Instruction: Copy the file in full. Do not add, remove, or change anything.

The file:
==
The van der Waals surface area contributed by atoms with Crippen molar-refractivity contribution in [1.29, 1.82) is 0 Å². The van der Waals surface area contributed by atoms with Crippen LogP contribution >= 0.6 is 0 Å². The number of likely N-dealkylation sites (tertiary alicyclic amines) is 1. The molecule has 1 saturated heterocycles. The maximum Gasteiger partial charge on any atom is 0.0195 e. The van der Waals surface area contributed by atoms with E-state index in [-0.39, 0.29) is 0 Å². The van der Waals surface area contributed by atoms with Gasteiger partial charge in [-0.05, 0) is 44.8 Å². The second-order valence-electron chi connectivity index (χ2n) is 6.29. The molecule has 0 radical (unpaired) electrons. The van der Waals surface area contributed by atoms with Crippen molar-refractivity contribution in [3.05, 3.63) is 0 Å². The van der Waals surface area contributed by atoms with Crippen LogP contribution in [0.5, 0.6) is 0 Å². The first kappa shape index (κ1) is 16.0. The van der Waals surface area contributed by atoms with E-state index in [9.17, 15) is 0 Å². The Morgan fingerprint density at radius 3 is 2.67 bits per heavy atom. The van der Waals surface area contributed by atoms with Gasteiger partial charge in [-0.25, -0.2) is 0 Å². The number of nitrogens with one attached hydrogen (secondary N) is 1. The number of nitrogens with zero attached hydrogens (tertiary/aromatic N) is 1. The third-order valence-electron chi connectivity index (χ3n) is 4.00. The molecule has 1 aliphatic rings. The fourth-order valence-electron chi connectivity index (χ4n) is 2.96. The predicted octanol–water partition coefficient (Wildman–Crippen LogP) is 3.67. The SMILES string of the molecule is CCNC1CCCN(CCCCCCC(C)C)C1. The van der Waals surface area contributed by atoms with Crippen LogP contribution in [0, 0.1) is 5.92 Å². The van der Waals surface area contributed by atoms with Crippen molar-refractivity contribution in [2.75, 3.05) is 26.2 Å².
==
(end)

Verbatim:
The van der Waals surface area contributed by atoms with Crippen molar-refractivity contribution in [1.29, 1.82) is 0 Å². The van der Waals surface area contributed by atoms with Crippen LogP contribution >= 0.6 is 0 Å². The number of likely N-dealkylation sites (tertiary alicyclic amines) is 1. The molecule has 1 saturated heterocycles. The maximum Gasteiger partial charge on any atom is 0.0195 e. The van der Waals surface area contributed by atoms with E-state index in [-0.39, 0.29) is 0 Å². The van der Waals surface area contributed by atoms with Gasteiger partial charge in [-0.05, 0) is 44.8 Å². The second-order valence-electron chi connectivity index (χ2n) is 6.29. The molecule has 0 radical (unpaired) electrons. The van der Waals surface area contributed by atoms with Crippen molar-refractivity contribution in [3.05, 3.63) is 0 Å². The van der Waals surface area contributed by atoms with Crippen LogP contribution in [0.5, 0.6) is 0 Å². The first kappa shape index (κ1) is 16.0. The van der Waals surface area contributed by atoms with E-state index in [9.17, 15) is 0 Å². The Morgan fingerprint density at radius 3 is 2.67 bits per heavy atom. The van der Waals surface area contributed by atoms with Gasteiger partial charge in [-0.25, -0.2) is 0 Å². The number of nitrogens with one attached hydrogen (secondary N) is 1. The number of nitrogens with zero attached hydrogens (tertiary/aromatic N) is 1. The third-order valence-electron chi connectivity index (χ3n) is 4.00. The molecule has 1 aliphatic rings. The fourth-order valence-electron chi connectivity index (χ4n) is 2.96. The predicted octanol–water partition coefficient (Wildman–Crippen LogP) is 3.67. The SMILES string of the molecule is CCNC1CCCN(CCCCCCC(C)C)C1. The van der Waals surface area contributed by atoms with Crippen LogP contribution in [0, 0.1) is 5.92 Å². The van der Waals surface area contributed by atoms with Crippen molar-refractivity contribution in [2.75, 3.05) is 26.2 Å².